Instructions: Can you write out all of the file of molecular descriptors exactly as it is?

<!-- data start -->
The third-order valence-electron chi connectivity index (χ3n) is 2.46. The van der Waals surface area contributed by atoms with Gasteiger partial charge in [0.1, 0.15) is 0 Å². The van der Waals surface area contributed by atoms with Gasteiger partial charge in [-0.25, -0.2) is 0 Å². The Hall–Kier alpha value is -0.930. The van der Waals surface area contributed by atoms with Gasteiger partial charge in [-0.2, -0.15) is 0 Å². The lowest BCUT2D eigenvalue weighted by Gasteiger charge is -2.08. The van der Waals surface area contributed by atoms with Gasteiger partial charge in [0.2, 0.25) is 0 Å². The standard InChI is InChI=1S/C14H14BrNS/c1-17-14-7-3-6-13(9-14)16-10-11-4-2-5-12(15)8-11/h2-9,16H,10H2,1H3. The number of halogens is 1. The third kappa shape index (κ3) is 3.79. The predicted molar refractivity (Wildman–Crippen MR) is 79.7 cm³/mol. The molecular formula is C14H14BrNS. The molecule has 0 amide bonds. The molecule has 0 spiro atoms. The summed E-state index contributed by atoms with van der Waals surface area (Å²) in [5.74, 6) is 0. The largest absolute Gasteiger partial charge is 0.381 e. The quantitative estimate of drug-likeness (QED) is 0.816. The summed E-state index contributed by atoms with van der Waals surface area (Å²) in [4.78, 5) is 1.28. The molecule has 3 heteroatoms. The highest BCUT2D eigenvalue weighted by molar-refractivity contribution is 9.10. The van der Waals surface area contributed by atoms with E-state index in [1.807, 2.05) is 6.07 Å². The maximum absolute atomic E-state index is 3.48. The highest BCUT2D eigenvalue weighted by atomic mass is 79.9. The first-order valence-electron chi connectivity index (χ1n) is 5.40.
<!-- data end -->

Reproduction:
The third-order valence-electron chi connectivity index (χ3n) is 2.46. The van der Waals surface area contributed by atoms with Gasteiger partial charge in [0.1, 0.15) is 0 Å². The van der Waals surface area contributed by atoms with Gasteiger partial charge in [-0.25, -0.2) is 0 Å². The Hall–Kier alpha value is -0.930. The van der Waals surface area contributed by atoms with Gasteiger partial charge in [-0.2, -0.15) is 0 Å². The lowest BCUT2D eigenvalue weighted by Gasteiger charge is -2.08. The van der Waals surface area contributed by atoms with Gasteiger partial charge in [0.2, 0.25) is 0 Å². The standard InChI is InChI=1S/C14H14BrNS/c1-17-14-7-3-6-13(9-14)16-10-11-4-2-5-12(15)8-11/h2-9,16H,10H2,1H3. The number of halogens is 1. The third kappa shape index (κ3) is 3.79. The predicted molar refractivity (Wildman–Crippen MR) is 79.7 cm³/mol. The molecular formula is C14H14BrNS. The molecule has 0 amide bonds. The molecule has 0 spiro atoms. The summed E-state index contributed by atoms with van der Waals surface area (Å²) in [5.74, 6) is 0. The largest absolute Gasteiger partial charge is 0.381 e. The quantitative estimate of drug-likeness (QED) is 0.816. The summed E-state index contributed by atoms with van der Waals surface area (Å²) in [4.78, 5) is 1.28. The molecule has 3 heteroatoms. The highest BCUT2D eigenvalue weighted by molar-refractivity contribution is 9.10. The van der Waals surface area contributed by atoms with E-state index in [1.807, 2.05) is 6.07 Å². The maximum absolute atomic E-state index is 3.48. The highest BCUT2D eigenvalue weighted by atomic mass is 79.9. The first-order valence-electron chi connectivity index (χ1n) is 5.40.